DAY 32: 14 April

The world is in a terrible state of chassis’ 

I wake thinking today is 1 May – St Joseph the Worker’s Day – or just the Workers’ Day, if you prefer (old habits die hard). I suspect it is because I have been keeping this wretched diary for 31 days now, so yesterday’s felt like it was the end of the month. The self-isolation experience is very disorientating. Each night I discover what day of the week I have just lived through by checking the day on pop-out sachets for my pills.

For breakfast today I enjoyed a fresh double-yolk poached egg on (homemade) brown toast with a HUGE mug of tea while I watched the 9am news on Al Jazeera English.

I was greeted by the extraordinary sight of traffic queues many miles long at food banks in the USA; people living on cash soon run out when their work shuts down. Elsewhere in the States whole communities have had their homes wrecked by tornados. Meanwhile a smirking Trump claims he has everything under control, has all the answers, and the power to tell every State when to abandon lockdown. He decries the press for any attempt to hold him to account.

Biden may not be the best answer, but come November anyone would be better than this arrogant monster. Unlike here in the UK where the Tories vacant still claim the popular vote, I trust that Americans will realise the damage they have done to themselves and send the orange toad wart packing – and to jail if there is any justice in the land. 

Down in Brazil virus-denier, Bolosnaro, turns a blind eye as illegal loggers push deeper into the Amazon putting at risk the livelihoods and the very lives of indigenous peoples who have no chance against the coronavirus the outsiders will have brought with them.

Across in Europe another crook, Lukashenko tells the people of Belarus to drink vodka and play ice hockey to conquer COVID-19. And in the so-called Democratic Republic of Congo they face a fresh outbreak of Ebola alongside the coronavirus. Up in North Africa Libyans have to contend with continued internecine strife as a Tripoli hospital dealing with virus patients is shelled by the forces of Field Marshal Haftar.

Quite a backdrop to my cosy breakfast.

Trenchant words from Yasmin Alibhai-Brown in her column today question whether the Tories sudden apparent conversion to gratitude for  immigrants is but skin deep. The death of so many NHS people of colour makes it hard for them to do otherwise, but she reminds us of the anti-immigration rhetoric and hostile environment policies which have kept the the Tories in power. When I tweeted a supportive response about the importance of inclusivity at this time and a repeated the call for one of the auxiliary hospitals to be named after Mary Seacole, the trolls started in on us immediately. To argue for inclusivity is ‘twaddle’ according to them. Perhaps they are the same people who refuse to be seen by Black of Asian doctors. Good luck to them if they catch the virus.

Back out in the garden it looks nice and sunny but it was quite chilly. The greenhouse was the place to be and I spent many an hour clearing up, repotting, mixing soil and compost. I cannot plant veg out yet because I still haven’t got the chicken wire I need to protect them, so the chickens strut their stuff as if the terrain is all theirs.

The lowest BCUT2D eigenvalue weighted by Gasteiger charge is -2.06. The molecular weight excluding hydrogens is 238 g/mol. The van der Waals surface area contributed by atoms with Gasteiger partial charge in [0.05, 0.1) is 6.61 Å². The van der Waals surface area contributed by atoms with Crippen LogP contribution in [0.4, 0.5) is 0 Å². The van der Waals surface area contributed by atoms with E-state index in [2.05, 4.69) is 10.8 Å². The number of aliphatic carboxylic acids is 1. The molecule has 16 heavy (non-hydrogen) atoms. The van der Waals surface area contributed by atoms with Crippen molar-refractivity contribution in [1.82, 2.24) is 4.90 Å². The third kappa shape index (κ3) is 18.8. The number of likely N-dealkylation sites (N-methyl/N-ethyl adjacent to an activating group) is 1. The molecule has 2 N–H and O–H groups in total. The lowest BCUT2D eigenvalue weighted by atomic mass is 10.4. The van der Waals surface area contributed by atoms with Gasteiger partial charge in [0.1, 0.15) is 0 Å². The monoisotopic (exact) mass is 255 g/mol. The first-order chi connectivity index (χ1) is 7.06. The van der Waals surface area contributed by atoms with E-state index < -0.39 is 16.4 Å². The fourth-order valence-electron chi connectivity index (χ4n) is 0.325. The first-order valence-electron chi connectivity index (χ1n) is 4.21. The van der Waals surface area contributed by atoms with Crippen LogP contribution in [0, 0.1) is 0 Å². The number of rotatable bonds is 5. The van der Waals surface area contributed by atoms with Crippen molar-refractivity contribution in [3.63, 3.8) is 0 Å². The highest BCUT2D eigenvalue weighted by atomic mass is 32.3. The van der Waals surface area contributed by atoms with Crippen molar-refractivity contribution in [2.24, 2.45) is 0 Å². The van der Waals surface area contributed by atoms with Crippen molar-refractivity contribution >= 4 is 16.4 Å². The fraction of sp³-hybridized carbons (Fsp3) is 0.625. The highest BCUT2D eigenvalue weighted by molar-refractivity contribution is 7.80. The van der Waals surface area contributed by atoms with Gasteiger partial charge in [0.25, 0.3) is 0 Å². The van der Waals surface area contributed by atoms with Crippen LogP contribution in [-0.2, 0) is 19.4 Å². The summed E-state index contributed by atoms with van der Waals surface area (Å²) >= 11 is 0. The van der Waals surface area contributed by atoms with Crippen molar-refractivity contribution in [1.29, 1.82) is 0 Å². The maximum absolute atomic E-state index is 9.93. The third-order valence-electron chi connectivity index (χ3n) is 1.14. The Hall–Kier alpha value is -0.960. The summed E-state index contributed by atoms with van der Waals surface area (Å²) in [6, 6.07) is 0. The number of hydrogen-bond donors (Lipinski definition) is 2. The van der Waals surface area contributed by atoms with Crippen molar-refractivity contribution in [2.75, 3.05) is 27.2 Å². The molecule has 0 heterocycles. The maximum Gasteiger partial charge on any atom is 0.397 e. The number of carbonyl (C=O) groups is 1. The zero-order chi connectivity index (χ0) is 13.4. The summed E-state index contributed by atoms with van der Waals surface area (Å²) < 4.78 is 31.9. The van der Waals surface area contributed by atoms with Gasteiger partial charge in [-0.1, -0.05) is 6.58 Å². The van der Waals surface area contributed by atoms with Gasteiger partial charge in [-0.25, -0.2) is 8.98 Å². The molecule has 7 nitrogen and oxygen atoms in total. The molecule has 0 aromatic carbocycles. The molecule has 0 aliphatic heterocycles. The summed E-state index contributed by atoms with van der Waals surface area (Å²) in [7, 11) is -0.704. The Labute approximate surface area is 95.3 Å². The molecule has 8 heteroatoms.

A brief trip indoors and I returned to find that all five had squeezed through the small gap I left in the greenhouse door way. They got short shrift from me and I managed to get them out without too much damage being done. Soon after I shepherded them to their coop, but I doubt they got the message, They moaned enough that I left them some bolted Brussel sprouts as a consolation for being cooped up early (such a softy I’m turning out to be).

There was another one of them there ‘airyplanes’ in the sky today; noisy blighters amn’t they. It took me back to my childhood days in the early 1950s when there weren’t so many about and we would all look up and stare in wonder while the adults droned on about the dreaded rumble of wartime bombers and the comforting sound of Spitfires. Mind you the planes we kids liked most were the little ones that flew low trailing banners advertising that the circus was in town, or some such.

A friend gets in touch to say she is mostly pootling today. Another term from a bygone age. It sounds like fun. I must try it sometime. I usually just potter about Another friend pops by while out for her cycle ride and deposits a bottle of homemade Kumbacha on the doorstep. i have vaguely heard about but never tried it. After washing the bottle down I stuck it in the fridge untasted for now.

I find an email from another old friend which turn out to be a chain letter . This one encourages you to send a #QuarantineRecipe to 21 others. Seems harmless enough, so my Soda Bread recipe was soon winging its way around the world. Rather more promptly than anticipated a friend from Philadelphia writes back to say she’s had this one seven times already, but she’ll  have ago at the Soda Bread. Luckily I BCC’d the letter.

No story reading tonight, the boys have had a busy day, so I have brief FaceTime chat and take the phone around the garden to show progress – and the hole I fell down while clearing up. My foot went through into the tunnel build by the badger that inhabited my garden until the back end of last year. I think he was a loner – I only caught a picture of one – and for a while the foxes also seemed to be using the sett.

A chicken pie and a herby salad for supper, after a much needed shower, and now its time for bed. But what is this – that madman Trump is threatening to quit the WHO, no doubt blaming it for his own shortcomings. I am sure his base will thank him for that as they struggle to cope with the consequences of his ineptitude.  Well, we can live in hope.

Mike J

Journalist, trainer, editor; storyteller; amateur historian.

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